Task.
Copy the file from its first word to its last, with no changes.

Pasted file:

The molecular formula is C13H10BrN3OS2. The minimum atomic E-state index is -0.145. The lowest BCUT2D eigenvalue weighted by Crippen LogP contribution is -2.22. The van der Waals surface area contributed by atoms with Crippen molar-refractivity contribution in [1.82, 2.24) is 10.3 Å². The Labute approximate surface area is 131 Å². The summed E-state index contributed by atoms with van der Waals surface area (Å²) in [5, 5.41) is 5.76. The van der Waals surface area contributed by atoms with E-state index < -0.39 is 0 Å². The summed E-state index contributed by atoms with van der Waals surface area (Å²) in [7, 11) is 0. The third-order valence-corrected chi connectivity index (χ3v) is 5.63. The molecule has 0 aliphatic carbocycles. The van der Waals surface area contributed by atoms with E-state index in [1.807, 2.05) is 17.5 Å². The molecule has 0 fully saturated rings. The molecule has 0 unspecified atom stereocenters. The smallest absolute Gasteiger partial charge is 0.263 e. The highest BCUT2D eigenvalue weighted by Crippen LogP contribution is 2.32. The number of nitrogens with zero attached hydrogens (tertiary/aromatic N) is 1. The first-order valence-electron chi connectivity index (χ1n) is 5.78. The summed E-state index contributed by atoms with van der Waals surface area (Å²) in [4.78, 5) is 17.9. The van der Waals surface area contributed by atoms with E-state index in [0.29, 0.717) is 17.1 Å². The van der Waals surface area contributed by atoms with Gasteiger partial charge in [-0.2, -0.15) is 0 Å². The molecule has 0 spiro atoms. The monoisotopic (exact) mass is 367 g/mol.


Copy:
The molecular formula is C13H10BrN3OS2. The minimum atomic E-state index is -0.145. The lowest BCUT2D eigenvalue weighted by Crippen LogP contribution is -2.22. The van der Waals surface area contributed by atoms with Crippen molar-refractivity contribution in [1.82, 2.24) is 10.3 Å². The Labute approximate surface area is 131 Å². The summed E-state index contributed by atoms with van der Waals surface area (Å²) in [5, 5.41) is 5.76. The van der Waals surface area contributed by atoms with E-state index < -0.39 is 0 Å². The summed E-state index contributed by atoms with van der Waals surface area (Å²) in [7, 11) is 0. The third-order valence-corrected chi connectivity index (χ3v) is 5.63. The molecule has 0 aliphatic carbocycles. The van der Waals surface area contributed by atoms with E-state index in [1.807, 2.05) is 17.5 Å². The molecule has 0 fully saturated rings. The molecule has 0 unspecified atom stereocenters. The smallest absolute Gasteiger partial charge is 0.263 e. The highest BCUT2D eigenvalue weighted by Crippen LogP contribution is 2.32. The number of nitrogens with zero attached hydrogens (tertiary/aromatic N) is 1. The first-order valence-electron chi connectivity index (χ1n) is 5.78. The summed E-state index contributed by atoms with van der Waals surface area (Å²) in [4.78, 5) is 17.9. The van der Waals surface area contributed by atoms with E-state index in [0.29, 0.717) is 17.1 Å². The van der Waals surface area contributed by atoms with Gasteiger partial charge in [-0.2, -0.15) is 0 Å². The molecule has 0 spiro atoms. The monoisotopic (exact) mass is 367 g/mol.